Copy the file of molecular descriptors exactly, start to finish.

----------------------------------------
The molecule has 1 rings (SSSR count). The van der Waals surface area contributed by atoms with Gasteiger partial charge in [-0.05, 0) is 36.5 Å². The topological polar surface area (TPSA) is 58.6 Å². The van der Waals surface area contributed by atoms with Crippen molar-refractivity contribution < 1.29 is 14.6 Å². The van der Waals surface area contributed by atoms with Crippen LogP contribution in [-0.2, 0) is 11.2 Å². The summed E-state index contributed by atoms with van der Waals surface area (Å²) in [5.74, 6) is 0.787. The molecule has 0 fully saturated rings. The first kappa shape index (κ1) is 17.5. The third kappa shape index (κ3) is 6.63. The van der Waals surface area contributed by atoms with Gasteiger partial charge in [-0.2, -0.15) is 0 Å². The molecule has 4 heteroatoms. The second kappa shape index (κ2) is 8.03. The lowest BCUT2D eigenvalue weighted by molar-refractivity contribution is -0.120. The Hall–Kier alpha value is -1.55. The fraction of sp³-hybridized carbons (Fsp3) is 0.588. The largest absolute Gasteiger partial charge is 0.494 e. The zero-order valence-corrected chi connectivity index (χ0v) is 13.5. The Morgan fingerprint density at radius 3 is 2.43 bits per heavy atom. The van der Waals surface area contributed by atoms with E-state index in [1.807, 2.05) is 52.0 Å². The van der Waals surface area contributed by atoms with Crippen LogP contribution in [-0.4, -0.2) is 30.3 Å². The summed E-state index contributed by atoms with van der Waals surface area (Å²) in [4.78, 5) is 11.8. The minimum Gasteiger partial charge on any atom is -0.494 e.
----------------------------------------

The molecule has 1 rings (SSSR count). The van der Waals surface area contributed by atoms with Gasteiger partial charge in [-0.05, 0) is 36.5 Å². The topological polar surface area (TPSA) is 58.6 Å². The van der Waals surface area contributed by atoms with Crippen molar-refractivity contribution < 1.29 is 14.6 Å². The van der Waals surface area contributed by atoms with Crippen LogP contribution in [-0.2, 0) is 11.2 Å². The summed E-state index contributed by atoms with van der Waals surface area (Å²) in [5.74, 6) is 0.787. The molecule has 0 fully saturated rings. The first kappa shape index (κ1) is 17.5. The third kappa shape index (κ3) is 6.63. The van der Waals surface area contributed by atoms with Gasteiger partial charge in [-0.2, -0.15) is 0 Å². The molecule has 4 heteroatoms. The second kappa shape index (κ2) is 8.03. The lowest BCUT2D eigenvalue weighted by molar-refractivity contribution is -0.120. The Hall–Kier alpha value is -1.55. The fraction of sp³-hybridized carbons (Fsp3) is 0.588. The largest absolute Gasteiger partial charge is 0.494 e. The zero-order valence-corrected chi connectivity index (χ0v) is 13.5. The Morgan fingerprint density at radius 3 is 2.43 bits per heavy atom. The van der Waals surface area contributed by atoms with E-state index in [1.807, 2.05) is 52.0 Å². The van der Waals surface area contributed by atoms with Crippen LogP contribution in [-0.4, -0.2) is 30.3 Å². The summed E-state index contributed by atoms with van der Waals surface area (Å²) in [4.78, 5) is 11.8. The minimum Gasteiger partial charge on any atom is -0.494 e.